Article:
As independent professionals, the partners at Capko & Morgan have purchased insurance privately for many years.  I’ve been a member of my HMO for 20 years, and have been paying for it myself as a small businessperson/independent professional since 2001.  I had a good plan that seemed to generously exceed all of the ACA requirements, and then some — I was very satisfied with it.  Unfortunately, that wasn’t sufficient to protect me from cancellation.  I was notified about a month ago that I had been shifted into an exchange plan that is significantly more expensive, with huge increases in copays and deductibles, and numerous excisions of benefits I valued that I would now have to pay for 100% out of pocket.

Now, lest you think this little anecdote has nothing to do with the headline for this post, let me get to the point.  Like so many others in my predicament, I’m pressed to look at options.  I have never in my adult life contemplated doing without a comprehensive health plan.  But, I have heard from others in my position that they’re considering ‘going naked.’  The logic?  Paying for coverage that doesn’t really kick in until you’ve paid about $11K into the system might make less sense than paying cash, then signing up for coverage in the unfortunate event you’ll actually need to use it.  For some people who lost much lower-priced, catastrophic-only coverage, the financial realities are even more stark — they just may feel they cannot afford to pay thousands of dollars more each year for coverage, even though they may receive considerably greater benefits in return.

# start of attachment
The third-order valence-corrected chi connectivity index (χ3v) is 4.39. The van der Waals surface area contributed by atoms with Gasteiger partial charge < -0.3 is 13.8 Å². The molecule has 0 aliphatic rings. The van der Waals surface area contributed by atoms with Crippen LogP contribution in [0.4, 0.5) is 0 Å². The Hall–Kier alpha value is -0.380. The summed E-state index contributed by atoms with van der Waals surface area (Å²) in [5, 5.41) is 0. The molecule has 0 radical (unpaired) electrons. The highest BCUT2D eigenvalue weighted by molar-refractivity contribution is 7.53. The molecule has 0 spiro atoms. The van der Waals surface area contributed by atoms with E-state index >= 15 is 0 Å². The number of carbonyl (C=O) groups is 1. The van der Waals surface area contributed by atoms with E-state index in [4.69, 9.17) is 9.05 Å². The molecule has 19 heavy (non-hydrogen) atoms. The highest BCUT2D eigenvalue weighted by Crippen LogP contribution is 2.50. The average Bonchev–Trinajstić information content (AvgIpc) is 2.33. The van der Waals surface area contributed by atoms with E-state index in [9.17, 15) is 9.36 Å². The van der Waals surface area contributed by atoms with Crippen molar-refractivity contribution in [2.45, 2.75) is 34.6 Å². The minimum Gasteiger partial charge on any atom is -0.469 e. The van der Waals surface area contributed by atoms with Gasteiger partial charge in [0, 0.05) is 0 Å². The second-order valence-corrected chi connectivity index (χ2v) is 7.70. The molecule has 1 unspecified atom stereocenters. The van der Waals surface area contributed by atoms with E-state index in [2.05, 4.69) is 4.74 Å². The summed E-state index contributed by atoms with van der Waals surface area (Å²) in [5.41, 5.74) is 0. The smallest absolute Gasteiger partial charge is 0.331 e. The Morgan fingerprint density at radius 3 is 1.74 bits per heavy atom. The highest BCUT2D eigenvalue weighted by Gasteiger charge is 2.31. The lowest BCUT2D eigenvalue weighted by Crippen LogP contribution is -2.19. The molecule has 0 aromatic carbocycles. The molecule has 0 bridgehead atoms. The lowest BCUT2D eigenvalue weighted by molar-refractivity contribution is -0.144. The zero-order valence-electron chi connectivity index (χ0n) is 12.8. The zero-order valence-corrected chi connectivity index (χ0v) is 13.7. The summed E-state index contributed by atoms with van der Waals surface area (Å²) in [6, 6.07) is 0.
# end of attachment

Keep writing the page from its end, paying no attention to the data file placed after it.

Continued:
If a significant proportion of the independently insured population opts to pay the ACA penalty instead of purchasing or continuing to purchase coverage, what might that mean for your medical practice?  One possibility is that more people will want — or need — to pay cash for services.

For primary care and urgent care practices, this means it’s more important than ever to set up your cash-only fee schedule — and to let patients know that it’s available.  Cash pay could be a real opportunity for primary care practices — and you should be prepared to take advantage of it.  But, what’s perhaps less obvious is that specialties might benefit from establishing or revisiting their cash-only fees as well.  Specialist office visits and even minor procedures could be funded by patients at lower cost to them than joining up with an exchange program, depending on their individual circumstances and the state that they reside in.  (And, of course, people ‘opting out’ will be rolling the dice to an extent — and may need to have a more expensive service before the open enrollment period comes back around.  This is yet another reason to have a cash program in place.)

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